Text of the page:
The ideal smallmouth bass crankbait is a smaller, compact, realistic, and noisy representation of bottom-scurrying prey. In this case, it’s their favorite, the crayfish. In early spring as smallmouths prepare for their spawn, power cranking with a shallow diving crankbait will score big numbers of feisty, prespawn fish that are cruising the shallows for feeding, and settling near spawning sites.
Premiere Roughfish Waterways
By David Graham Every angler dreams of that once in a lifetime “trophy”. And every angler has that one “spot” they hold near and dear to their heart which has, does, and will provide those trophies. We as angers can catch the same species over and over, but truthfully, the experience is always uniquely different. [...]
Sight Fishing and Spawning Science
By Josh B. Peacock Up here in the far North, when the water temperature begins to rise (55°F +), the days are growing in length (photoperiod) and the lunar phase gets right (full moon or new moon). Additionally, the lilacs have bloomed, the snapping turtles are laying eggs, and more importantly, bass are migrating into [...]
Muskies on the Fly: Where to Begin?
By Chris Willen Fly fishing for muskellunge has been burning through the angling circles like wildfire. For anglers transitioning from conventional gear to fly gear, many questions arise. The major one often asked is how does a musky fisherman get started fly fishing?
Gronaw’s Gills: The Baddest Panfish Out There
By Jim Gronaw One of the cool things about fishing for panfish with today’s ultra and even micro-light gear is that it makes little fish seem big. This is especially great news for guys like me who catch mostly small fish anyway. Where as 50 years ago the panfisherman was limited to a cane pole [...]
Cortland Line Company May 2013 Newsletter
News from Cortland Line Company, May 2013: Cortland Line manufactures the finest fly lines, braided lines and monofilament in the world. Lines engineered to meet any fishing challenge. Whether the quarry is trout or tarpon, bass or bones, tuna or sailfish, we fish for them our selves and we put that experience into every Cortland [...]
Early spring beckons jerkbaits from tackle trays on lakes all over the country. But in the northcountry, it’s an underutilized tactic. Largemouths and smallmouths alike find suspending jerkbaits difficult to resist as they stage to spawn. In May and June when smallmouth bass are staging for the spawn, I consider a suspending jerkbait the ultimate lure. It’s the first thing I turn to before anything else. Smallmouths aren’t on top and they aren’t on the bottom. They want to eat as they prepare for the spawn, but the water is still pretty cold so they aren’t very active. A suspending jerkbait such as the Rapala Xrap triggers them to bite.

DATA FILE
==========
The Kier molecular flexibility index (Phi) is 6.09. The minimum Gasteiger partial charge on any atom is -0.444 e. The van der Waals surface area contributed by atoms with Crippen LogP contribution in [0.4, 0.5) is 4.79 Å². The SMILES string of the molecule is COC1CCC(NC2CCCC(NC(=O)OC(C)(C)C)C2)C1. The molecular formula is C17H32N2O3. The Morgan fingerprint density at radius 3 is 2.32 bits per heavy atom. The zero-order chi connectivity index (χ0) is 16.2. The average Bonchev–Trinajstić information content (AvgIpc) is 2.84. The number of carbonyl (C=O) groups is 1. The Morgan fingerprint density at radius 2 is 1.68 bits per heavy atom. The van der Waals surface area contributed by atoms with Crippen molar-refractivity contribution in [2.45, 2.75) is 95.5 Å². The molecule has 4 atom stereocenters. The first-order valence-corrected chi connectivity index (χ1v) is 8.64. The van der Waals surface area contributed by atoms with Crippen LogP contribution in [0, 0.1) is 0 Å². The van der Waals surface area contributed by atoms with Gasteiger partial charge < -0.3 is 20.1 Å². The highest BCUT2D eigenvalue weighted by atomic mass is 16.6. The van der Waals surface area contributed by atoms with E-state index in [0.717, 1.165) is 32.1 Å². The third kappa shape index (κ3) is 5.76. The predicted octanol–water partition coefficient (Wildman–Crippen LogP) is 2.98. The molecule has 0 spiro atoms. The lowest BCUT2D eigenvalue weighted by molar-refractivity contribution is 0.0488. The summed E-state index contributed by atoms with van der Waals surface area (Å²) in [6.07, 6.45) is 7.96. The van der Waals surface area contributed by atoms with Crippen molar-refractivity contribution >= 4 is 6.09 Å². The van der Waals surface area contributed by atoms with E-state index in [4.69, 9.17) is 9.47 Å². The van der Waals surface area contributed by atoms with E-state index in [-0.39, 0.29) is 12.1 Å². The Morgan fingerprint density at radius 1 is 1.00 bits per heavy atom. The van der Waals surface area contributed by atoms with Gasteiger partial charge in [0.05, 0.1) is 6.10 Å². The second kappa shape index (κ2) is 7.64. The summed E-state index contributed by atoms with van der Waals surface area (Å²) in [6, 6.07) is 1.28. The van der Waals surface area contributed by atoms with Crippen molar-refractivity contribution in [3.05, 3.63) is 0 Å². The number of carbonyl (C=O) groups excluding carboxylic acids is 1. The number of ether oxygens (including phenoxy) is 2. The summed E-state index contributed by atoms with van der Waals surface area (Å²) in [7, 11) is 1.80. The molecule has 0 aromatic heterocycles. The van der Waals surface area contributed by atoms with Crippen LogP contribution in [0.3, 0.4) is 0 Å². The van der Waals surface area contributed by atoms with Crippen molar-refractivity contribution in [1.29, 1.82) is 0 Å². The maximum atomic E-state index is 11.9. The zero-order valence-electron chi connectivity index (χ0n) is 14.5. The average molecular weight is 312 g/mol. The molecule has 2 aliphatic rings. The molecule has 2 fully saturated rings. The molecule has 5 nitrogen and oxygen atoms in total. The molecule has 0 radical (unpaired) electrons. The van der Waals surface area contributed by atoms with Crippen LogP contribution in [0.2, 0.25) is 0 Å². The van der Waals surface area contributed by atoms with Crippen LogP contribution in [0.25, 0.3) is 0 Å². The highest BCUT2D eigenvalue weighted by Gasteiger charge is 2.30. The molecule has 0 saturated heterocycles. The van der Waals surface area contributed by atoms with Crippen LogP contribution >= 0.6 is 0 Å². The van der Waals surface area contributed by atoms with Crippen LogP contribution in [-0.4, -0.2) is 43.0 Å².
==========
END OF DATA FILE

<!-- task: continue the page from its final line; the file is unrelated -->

Since lakes vary so widely with depth, clarity and cover options for bass during the pre spawn period, it’s difficult to anticipate or define exactly what bass may do under post-frontal conditions. On this day however, smallmouth bass were stacked and found staging outside of known spawning sites.
As a true power fisherman, my favorite way to catch bass is using a jerkbait. During spring when bass are in the pre-spawn phase, cruising the shallows and staging outside of spawning areas, this technique allows me to cover maximum amounts of water in any conditions, and allows me to elicit the reactionary strike that I’m always trying to generate.
The Rapala X-Rap is an extreme action slash bait that was released in 2004. When Rapala introduced the X-Rap, they not only brought a great new lure to fishermen, but they introduced an entirely new fishing system that revolutionized the way anglers fish jerkbaits. The versatility of the X-Rap allows an angler to impart several different motions and actions in a single retrieve, and it triggers strikes when most other baits fall short. Of the dozens of baits and lure choices I can try for smallmouth bass, nothing rivals the effectiveness of an X-Rap.
By David Graham
Every angler dreams of that once in a lifetime “trophy”. And every angler has that one “spot” they hold near and dear to their heart which has, does, and will provide those trophies. We as angers can catch the same species over and over, but truthfully, the experience is always uniquely different. Just the same, no two bodies of water are identical and frankly, some are simply ‘better’. Perhaps there is no definitive answer as to what dictates which location is ‘best’, but some bodies of water simply yield more monsters than others. What I intend to present is a compilation of water bodies, both renown and remote, which have, do, and will more than likely yield trophy “rough fish”.